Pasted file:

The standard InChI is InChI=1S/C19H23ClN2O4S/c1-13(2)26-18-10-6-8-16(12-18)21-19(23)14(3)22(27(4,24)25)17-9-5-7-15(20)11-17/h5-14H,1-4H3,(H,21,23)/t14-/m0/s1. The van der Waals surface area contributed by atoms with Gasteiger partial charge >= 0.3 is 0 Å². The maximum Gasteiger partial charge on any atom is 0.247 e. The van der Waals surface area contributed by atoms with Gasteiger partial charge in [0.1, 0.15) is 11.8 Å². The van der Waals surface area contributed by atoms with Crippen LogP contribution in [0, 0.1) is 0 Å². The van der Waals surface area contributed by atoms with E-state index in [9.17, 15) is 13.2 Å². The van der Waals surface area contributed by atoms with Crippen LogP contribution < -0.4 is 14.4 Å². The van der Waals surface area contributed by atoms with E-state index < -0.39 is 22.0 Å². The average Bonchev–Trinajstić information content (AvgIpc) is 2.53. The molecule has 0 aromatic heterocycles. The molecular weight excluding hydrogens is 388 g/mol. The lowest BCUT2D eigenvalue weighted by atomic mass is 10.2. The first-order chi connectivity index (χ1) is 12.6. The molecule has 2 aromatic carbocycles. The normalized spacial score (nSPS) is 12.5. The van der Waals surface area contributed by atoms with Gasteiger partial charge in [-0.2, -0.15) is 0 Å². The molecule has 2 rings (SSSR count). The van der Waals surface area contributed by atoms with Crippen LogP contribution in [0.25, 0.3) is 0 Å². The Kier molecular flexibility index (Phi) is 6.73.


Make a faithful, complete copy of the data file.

The standard InChI is InChI=1S/C19H23ClN2O4S/c1-13(2)26-18-10-6-8-16(12-18)21-19(23)14(3)22(27(4,24)25)17-9-5-7-15(20)11-17/h5-14H,1-4H3,(H,21,23)/t14-/m0/s1. The van der Waals surface area contributed by atoms with Gasteiger partial charge >= 0.3 is 0 Å². The maximum Gasteiger partial charge on any atom is 0.247 e. The van der Waals surface area contributed by atoms with Gasteiger partial charge in [0.1, 0.15) is 11.8 Å². The van der Waals surface area contributed by atoms with Crippen LogP contribution in [0, 0.1) is 0 Å². The van der Waals surface area contributed by atoms with E-state index in [9.17, 15) is 13.2 Å². The van der Waals surface area contributed by atoms with Crippen LogP contribution < -0.4 is 14.4 Å². The van der Waals surface area contributed by atoms with E-state index < -0.39 is 22.0 Å². The average Bonchev–Trinajstić information content (AvgIpc) is 2.53. The molecule has 0 aromatic heterocycles. The molecular weight excluding hydrogens is 388 g/mol. The lowest BCUT2D eigenvalue weighted by atomic mass is 10.2. The first-order chi connectivity index (χ1) is 12.6. The molecule has 2 aromatic carbocycles. The normalized spacial score (nSPS) is 12.5. The van der Waals surface area contributed by atoms with Gasteiger partial charge in [-0.2, -0.15) is 0 Å². The molecule has 2 rings (SSSR count). The van der Waals surface area contributed by atoms with Crippen LogP contribution in [0.25, 0.3) is 0 Å². The Kier molecular flexibility index (Phi) is 6.73.